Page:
Natural Observations writer, host and producer Robin Song shares her first weeks with a new puppy. Text follows audio.
How do you introduce a puppy to the Alaskan way of life? That was the question before me as I drove to Soldotna on October 5th to go get my newest family member. She is an English Shepherd, who was born on August 5th. My Australian Shepherd, Lyra, has been awaiting a partner for almost three years, now, and this little puppy will hopefully become her heart’s companion.
The drive to Soldotna was an adventure all on its own. I stayed with my friend Pat in Anchorage on the 4th, and leaving town early the next morning I was pleased to see several pairs of Trumpeter Swans feeding in Potter Marsh. Turnagain Arm was at the peak of autumn colors, and swans dotted the lakes paralleling the inlet. Four pairs of swans were feeding in Summit Lake as I drove through the Pass, but none of the swans I saw had cygnets with them. Finally, at Tern Lake, one of the three pairs of swans there had cygnets- five of them. A small flock of ducks was also keeping company with the swans.
After the details of procuring the puppy were accomplished, the three of us headed back to Anchorage. Initially the puppy had howled when placed in the crate as we drove away from her parents and the two remaining siblings (of ten puppies!), but after about fifteen minutes she settled in and went to sleep. She awoke two hours later as I was coming up on the Hope turnoff, so I pulled off and took her for her first walk with Lyra. I decided to see how she would do outside the crate and to my relief she laid quietly between Lyra and me and went to sleep and slept all the way to Anchorage.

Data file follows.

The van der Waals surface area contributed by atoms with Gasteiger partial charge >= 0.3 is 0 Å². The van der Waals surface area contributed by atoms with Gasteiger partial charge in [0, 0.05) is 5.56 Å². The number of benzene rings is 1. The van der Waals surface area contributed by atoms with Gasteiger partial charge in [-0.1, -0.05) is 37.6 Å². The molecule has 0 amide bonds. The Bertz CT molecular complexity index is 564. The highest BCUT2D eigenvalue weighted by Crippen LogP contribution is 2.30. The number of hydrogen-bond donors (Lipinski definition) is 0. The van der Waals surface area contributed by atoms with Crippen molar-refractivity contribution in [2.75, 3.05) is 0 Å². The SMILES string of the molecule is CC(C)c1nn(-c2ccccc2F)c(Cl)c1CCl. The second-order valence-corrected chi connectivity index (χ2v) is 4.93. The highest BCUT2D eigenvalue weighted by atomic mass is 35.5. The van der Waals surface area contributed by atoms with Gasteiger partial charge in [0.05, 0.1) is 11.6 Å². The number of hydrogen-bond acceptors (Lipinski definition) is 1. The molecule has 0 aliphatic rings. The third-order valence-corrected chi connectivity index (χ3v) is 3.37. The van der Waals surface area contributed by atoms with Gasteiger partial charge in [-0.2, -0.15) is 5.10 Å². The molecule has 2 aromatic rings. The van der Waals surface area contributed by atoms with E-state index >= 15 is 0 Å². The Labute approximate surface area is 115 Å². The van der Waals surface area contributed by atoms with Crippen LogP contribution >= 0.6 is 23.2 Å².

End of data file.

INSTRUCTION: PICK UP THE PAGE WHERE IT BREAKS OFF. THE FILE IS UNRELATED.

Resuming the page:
The next day we headed for Birch Creek Ranch and the puppy’s new life with us. While Lyra is very out-going and loves meeting new people, the puppy is cautious and quiet, choosing to hold back and assess new situations before deciding how to react. Because the puppy’s breed has an English heritage, I spent a few hours on the internet researching Old English female names while the puppy settled in to her new home. After reviewing several lists, the name “Darby” struck me as a good one for her. In Old English, it means “free from envy”- which I think dogs are, anyway.
Because Darby comes from a herding dog breed, I was curious to see how she would react to Jody the mare, and brought her out to the barn with me the next morning. The 1,000 pound horse intimidated the 10-pound puppy, understandably, and it took her a few days not to run back to the cabin and sit on the porch whenever I headed for the barn. Jody is loose, and roams the ranch, so it was inevitable that she would be grazing by the cabin when I opened the door one morning. Darby felt much braver up on the porch, looking out at Jody, and she sat watching the mare for awhile. She decided Jody was perhaps an animal not to fear, for Darby followed me out to the barn that night.
We took our first walk in the hayfields our second day together and she and Lyra ran through the golden grass, tails held high. Each day I take her for a little longer walk, as her strength and stamina improve. On our fifth outing she discovered dried leaves and romped and rolled in these new delightful ‘toys’.